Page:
Group work and international students

Did you know that yesterday the Olympic Torch went out? Shhh, don’t tell anyone. It was quickly relit and then normal service was resumed and the runners carried on. We are very peaceful in Devon and there were very few police officers around the torch causing one policeman to say: “Never have so many been policed by so few”! (Quiz question: what was the original line and who said it? Brits are not allowed to answer.)

I have never posted about group work before but it is a big issue for students at university, especially overseas students. It can be very difficult being put into a group to do a task. Here are just some of the issues you might come up against:

  • you might not understand the task
  • you might not like the other group members
  • you might not be confident about your language skills so you let others take over
  • you might not be confident about your language skills so you avoid doing any work
  • you might not be confident in your team members’ language skills so you take over or keep the work to yourself
  • you might not see the point of group work
  • you might never have done group work before and are not used to it

and this list is just the start!

There are no easy answers to these very difficult questions. One very important thing to bear in mind is that your teachers give you group work because they believe that you learn important skills DURING the group work. They don’t give it to you  because the final product will be better than individual work (although it probably will be) but because they think you will learn skills such as teamwork, negotiating,  sharing, collaborating, leading, compromising as you work. This is why group work is often accompanied by a piece of reflective writing after the task when you think about what you learnt during the task.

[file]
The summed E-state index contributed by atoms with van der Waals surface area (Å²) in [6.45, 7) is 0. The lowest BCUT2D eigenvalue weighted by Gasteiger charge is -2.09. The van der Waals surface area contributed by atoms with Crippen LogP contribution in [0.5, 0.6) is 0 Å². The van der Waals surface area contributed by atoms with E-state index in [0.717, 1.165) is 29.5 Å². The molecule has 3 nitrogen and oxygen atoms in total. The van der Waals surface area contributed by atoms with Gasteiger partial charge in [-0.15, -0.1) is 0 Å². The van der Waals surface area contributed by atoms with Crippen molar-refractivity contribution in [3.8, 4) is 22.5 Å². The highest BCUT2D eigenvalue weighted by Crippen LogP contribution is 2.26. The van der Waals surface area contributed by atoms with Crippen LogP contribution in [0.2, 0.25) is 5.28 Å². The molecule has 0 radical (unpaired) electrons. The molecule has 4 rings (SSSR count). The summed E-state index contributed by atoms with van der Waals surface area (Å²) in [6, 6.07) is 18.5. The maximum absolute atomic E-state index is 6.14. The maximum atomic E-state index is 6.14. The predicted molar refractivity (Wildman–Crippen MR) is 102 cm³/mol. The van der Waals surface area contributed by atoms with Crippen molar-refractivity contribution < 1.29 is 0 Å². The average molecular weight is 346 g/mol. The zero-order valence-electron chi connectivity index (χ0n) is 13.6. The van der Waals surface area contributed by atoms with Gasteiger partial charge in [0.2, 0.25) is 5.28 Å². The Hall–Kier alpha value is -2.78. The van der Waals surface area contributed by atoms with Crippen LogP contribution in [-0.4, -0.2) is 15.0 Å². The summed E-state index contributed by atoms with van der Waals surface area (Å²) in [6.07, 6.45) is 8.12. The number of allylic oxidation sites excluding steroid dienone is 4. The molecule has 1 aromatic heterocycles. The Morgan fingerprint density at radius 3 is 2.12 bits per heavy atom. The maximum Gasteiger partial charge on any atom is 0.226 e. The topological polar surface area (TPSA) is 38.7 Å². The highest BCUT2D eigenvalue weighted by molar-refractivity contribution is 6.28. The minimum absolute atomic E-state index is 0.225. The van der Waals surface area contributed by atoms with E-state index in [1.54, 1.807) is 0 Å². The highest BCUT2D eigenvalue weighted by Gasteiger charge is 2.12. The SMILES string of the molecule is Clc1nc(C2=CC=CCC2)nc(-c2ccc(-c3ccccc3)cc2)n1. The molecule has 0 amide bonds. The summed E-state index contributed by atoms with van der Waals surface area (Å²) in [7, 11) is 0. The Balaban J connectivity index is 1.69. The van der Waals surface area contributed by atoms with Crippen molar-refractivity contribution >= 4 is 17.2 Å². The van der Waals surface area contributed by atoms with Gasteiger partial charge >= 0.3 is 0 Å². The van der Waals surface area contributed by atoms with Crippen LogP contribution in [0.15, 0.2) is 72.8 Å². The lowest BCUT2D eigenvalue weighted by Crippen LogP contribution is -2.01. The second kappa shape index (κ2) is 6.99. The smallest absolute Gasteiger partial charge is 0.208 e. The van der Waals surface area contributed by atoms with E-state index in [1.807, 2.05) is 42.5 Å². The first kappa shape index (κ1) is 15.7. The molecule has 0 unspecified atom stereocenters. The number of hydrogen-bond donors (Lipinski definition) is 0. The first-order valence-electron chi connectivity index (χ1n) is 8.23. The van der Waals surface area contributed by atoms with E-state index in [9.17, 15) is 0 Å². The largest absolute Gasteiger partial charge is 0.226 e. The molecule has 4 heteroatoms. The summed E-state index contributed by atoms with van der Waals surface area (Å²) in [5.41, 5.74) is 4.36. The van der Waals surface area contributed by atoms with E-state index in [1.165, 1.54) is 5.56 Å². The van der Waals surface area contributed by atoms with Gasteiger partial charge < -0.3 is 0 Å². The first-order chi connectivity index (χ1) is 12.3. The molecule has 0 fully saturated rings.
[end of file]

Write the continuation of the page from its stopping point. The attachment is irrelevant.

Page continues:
If I was forced to give some quick pieces of advice I would say:

  • make sure you understand the task by asking your teacher and agreeing the task objectives with other group members
  • meet regularly (if the task is over a long period of time) and don’t tolerate missed meetings
  • be prepared to compromise but make sure others understand and hear your point of view
  • make sure group members understand their responsibilities
  • talk to a teacher if things start to go wrong

I have often linked to the Learn Higher website but I have never seen their learning resources on Group Work before. Wow. These are excellent. I love the design of the pages and that means that the high quality content is easy to access. These are well worth bookmarking for yourselves or for classroom use. The Learn Higher Group Work resources are here and thanks to Val in Manchester for the tip.